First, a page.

Tango Jazz: Live at Jazz at Lincoln Center

Paquito D’Rivera Ensemble Members

Paquito D’Rivera – Alto Sax/ Clarinet
Pablo Aslan – Bass
Abel Rogantini – Piano
Nicolas Danielson – Violin
Pablo Agri– Violin
Gustavo Bergalli – Trumpet
Michael Zisman – Bandoneon
Raul Jaurena – Bandoneon
Daniel Piazzolla – Drums


  • Viejo Smocking
  • Beto
  • Bandoneon
  • Milonguinha
  • Close Encounter of the Fourth Kind
  • Verano Porteno
  • Tanguajira
  • Goodbye

About the Album:

" Already established in NYC since 1980, my both personal and working relationships with Pablo Zinger, Carlos Franzetti, Jorge Dalto, Diego Urcola, Pablo Ziegler, Raul Jaurena, Lalo Schifrin and so many other Argentine and Uruguayan musicians make the present recording sort of the natural result. This time under the musical directorship of my dear friend Pablo Aslan."

Paquito D’Rivera

In the family of music, jazz and the tango are cousins: Both are the products of Africa, Europe and the Americas; of New Orleans, Havana and Buenos Aires; of swing, the blues, the clave and the milonga, all brought together by a New World blend of Spanish, Black, Caribbean, North and South American peoples.

The multi-talented clarinetist/alto saxophonist/composer/bandleader Paquito D’Rivera – a fourteen-time Grammy winner, and the only artist to have won Grammies in both Classical and Latin Jazz categories – understands all of the myriad inventions and dimensions of those musical genres. His latest release, Tango Jazz: Live at Jazz at Lincoln Center, recorded in New York City in March 2010, is a scintillating live document, featuring the great Argentine bassist Pablo Aslan, pianist Abel Rogantini, violinists Nicolas Danielson and Pablo Agri, trumpeter Gustavo Bergalli, Michael Zisman and the legendary Raul Jaurena on bandoneon, and drummer Daniel Piazzolla, grandson of the immortal tango master Astor Piazzolla. They successfully continue the leader’s tango-centric focus he started on his 2007 release Funk Tango. For D’Rivera, his love affair with the tango is nothing new: it goes back to his days growing up in Cuba listening to Argentine music on the radio.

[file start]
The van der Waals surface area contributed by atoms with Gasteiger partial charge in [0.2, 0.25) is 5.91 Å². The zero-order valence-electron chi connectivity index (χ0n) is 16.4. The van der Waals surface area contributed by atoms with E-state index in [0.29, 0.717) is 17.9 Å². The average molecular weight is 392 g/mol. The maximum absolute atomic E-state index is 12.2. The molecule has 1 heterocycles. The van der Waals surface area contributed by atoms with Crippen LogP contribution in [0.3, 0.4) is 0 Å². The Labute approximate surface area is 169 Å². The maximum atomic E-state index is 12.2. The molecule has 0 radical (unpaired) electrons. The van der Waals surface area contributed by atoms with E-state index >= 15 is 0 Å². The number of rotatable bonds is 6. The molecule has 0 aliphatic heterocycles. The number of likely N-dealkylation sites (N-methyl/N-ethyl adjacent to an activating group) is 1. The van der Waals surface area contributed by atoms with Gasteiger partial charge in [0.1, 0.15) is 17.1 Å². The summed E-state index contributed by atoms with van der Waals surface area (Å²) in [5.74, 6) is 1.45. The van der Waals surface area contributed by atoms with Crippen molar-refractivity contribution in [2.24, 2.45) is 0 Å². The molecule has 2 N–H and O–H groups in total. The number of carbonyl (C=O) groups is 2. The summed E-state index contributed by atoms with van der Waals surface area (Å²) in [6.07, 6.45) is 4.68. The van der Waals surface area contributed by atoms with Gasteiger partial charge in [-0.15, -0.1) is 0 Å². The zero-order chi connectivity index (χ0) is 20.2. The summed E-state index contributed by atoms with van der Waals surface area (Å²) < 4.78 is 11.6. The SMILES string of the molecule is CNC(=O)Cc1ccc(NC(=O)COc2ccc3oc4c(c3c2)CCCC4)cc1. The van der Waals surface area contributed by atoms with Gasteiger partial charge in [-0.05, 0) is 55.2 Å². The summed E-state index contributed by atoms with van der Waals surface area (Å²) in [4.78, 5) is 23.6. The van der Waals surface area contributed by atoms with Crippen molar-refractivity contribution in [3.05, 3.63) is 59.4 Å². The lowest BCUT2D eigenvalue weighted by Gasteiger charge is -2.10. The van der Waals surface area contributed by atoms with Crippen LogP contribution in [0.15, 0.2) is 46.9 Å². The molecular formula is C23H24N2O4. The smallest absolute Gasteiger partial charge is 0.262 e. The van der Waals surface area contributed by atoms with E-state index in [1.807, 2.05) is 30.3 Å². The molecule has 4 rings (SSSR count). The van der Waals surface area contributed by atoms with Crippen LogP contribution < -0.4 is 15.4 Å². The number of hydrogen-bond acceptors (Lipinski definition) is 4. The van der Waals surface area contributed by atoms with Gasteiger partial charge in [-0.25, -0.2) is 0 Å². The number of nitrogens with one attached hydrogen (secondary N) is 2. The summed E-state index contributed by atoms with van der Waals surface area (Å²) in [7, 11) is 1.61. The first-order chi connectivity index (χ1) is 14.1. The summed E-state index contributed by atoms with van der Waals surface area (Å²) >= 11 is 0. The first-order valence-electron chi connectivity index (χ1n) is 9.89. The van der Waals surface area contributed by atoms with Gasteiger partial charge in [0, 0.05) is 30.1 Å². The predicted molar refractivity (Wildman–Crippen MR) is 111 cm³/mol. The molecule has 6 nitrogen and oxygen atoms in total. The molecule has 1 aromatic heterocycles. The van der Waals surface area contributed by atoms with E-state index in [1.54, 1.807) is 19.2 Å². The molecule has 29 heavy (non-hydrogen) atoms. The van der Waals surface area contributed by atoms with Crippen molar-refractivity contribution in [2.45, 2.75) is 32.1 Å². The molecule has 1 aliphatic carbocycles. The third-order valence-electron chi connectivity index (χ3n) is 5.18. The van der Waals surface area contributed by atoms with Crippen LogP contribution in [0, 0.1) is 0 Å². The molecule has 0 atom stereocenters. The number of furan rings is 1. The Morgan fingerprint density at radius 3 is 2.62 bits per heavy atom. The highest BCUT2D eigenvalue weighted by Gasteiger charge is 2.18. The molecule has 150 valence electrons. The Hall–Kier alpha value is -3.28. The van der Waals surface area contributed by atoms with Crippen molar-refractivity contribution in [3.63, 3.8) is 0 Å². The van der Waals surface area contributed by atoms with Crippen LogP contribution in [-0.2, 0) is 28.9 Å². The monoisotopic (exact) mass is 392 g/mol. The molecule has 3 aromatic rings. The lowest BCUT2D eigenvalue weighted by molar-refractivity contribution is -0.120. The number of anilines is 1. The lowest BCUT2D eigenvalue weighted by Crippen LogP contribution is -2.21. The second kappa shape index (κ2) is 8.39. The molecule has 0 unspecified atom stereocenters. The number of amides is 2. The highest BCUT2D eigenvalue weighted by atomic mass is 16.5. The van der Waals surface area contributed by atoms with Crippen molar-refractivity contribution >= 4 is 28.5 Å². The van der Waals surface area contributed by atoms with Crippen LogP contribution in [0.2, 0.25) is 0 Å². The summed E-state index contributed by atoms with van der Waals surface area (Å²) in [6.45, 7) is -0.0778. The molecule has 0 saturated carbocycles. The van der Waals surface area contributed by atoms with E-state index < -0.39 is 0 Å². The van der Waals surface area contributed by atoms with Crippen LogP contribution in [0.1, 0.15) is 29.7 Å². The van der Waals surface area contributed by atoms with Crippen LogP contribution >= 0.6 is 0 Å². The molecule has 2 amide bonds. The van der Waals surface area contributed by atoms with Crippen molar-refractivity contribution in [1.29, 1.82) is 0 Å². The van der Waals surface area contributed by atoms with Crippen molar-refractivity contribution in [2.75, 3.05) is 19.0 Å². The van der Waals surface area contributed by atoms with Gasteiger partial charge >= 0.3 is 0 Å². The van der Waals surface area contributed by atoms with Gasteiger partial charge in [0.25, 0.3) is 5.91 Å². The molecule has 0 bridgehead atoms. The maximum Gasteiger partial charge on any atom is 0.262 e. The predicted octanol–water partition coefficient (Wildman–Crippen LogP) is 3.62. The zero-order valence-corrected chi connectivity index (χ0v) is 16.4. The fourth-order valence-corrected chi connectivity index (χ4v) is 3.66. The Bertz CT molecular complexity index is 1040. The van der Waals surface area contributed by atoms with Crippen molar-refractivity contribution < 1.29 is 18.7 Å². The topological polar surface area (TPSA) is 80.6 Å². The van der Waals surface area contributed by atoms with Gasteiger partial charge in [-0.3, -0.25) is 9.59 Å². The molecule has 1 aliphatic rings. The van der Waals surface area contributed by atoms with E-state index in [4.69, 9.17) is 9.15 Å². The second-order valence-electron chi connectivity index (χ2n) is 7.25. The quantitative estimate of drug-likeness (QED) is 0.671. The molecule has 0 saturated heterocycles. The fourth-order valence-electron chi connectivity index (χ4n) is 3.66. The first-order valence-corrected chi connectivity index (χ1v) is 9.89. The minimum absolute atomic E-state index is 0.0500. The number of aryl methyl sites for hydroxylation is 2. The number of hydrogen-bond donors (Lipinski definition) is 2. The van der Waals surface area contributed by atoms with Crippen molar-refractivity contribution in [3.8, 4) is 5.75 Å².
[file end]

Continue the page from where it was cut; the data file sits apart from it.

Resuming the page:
"Names such as Libertad Lamarque, Pepe Biondi and Hugo del Carrill filled TV and movie screens throughout the island, and while listening to the local radio stations, we learned to admire musicians such as Marianito Mores, Anibal "Pichuco" Troilo and the immortal Carlos Gardel," D’Rivera writes from the CD liner notes. "Much later, around 1970, my friend Alberto Romeu played for me that Astor Piazzolla LP that sealed forever my love for the Tango and the sublime bandoneon, it’s most emblematic instrument."

D’Rivera’s love for the tango, rendered in a Latin jazz context, is evident on the eight tracks on this CD. The leader’s lovely laser-like clarinet and sax freely float over the crisp staccato, poetic percussive habanera/River Plate rhythms that imbue the tango with its beauty and buoyancy. "Viejo Smocking," "Beto," and "Close Encounter of the Fourth Kind" all swing with a brisk, 4/4 feel, contrasted by the lilting and lovely ballad-style offering "Bandoneon," the danceable take on the American standard "Goodbye," the Cubanesque "Tangoguajira," and the peppery, contrapuntal "Verano Porteno."

In the hands of a lesser-talented musician, this marriage of jazz and tango would be quickly annulled. Thankfully, Paquito D’Rivera has been a successful matchmaker of many musical idioms for four decades. Born in Havana in 1948, D’Rivera emulated Benny Goodman on the clarinet, drank in the bebop of Charlie Parker and Dizzy Gillespie, as well as the many native Afro-Cuban musical traditions all around him, and played in the Cuban National Symphony Orchestra. In the sixties, he co-founded the Orquesta Cubana de Musica Moderna, and the supergroup Irakere. D’Rivera defected to the U.S. in 1980, and has recorded over forty records as a leader, including Blowin’ (Columbia 1981), Manhattan Burn (Columbia 1986) Cuba Jazz: 90 miles to Cuba (RMM), Portraits of Cuba (Chesky, 1991), The Jazz Chamber Trio (Chesky, 2005) and Funk Tango (Sunnyside, 2007), which earned him a GRAMMY for "Best Latin Jazz Album" that same year. He wrote the book, My Sax Life published by Northwestern University Press in 2005, and a novel, Oh, La Habana, published by Recorded Books, LLC. A master educator, D’Rivera currently serves as Artist-in-Residence at the New Jersey Performing Arts Center (NJPAC). D’Rivera was also featured in the Latin jazz documentary, Calle 54 (2001).

On Jazz Tango, Paquito D’Rivera shows that, through jazz, all of the world’s far-flung music can come together. "Jazz is the most representative product of a multinational and polycultural society like America," D’Rivera writes in the CD liner notes, "so there was no better place to make this recording, other than at Jazz at Lincoln Center, and no one better than Pablo Aslan to put together this old dream of mine of a genuine Tango Jazz recording."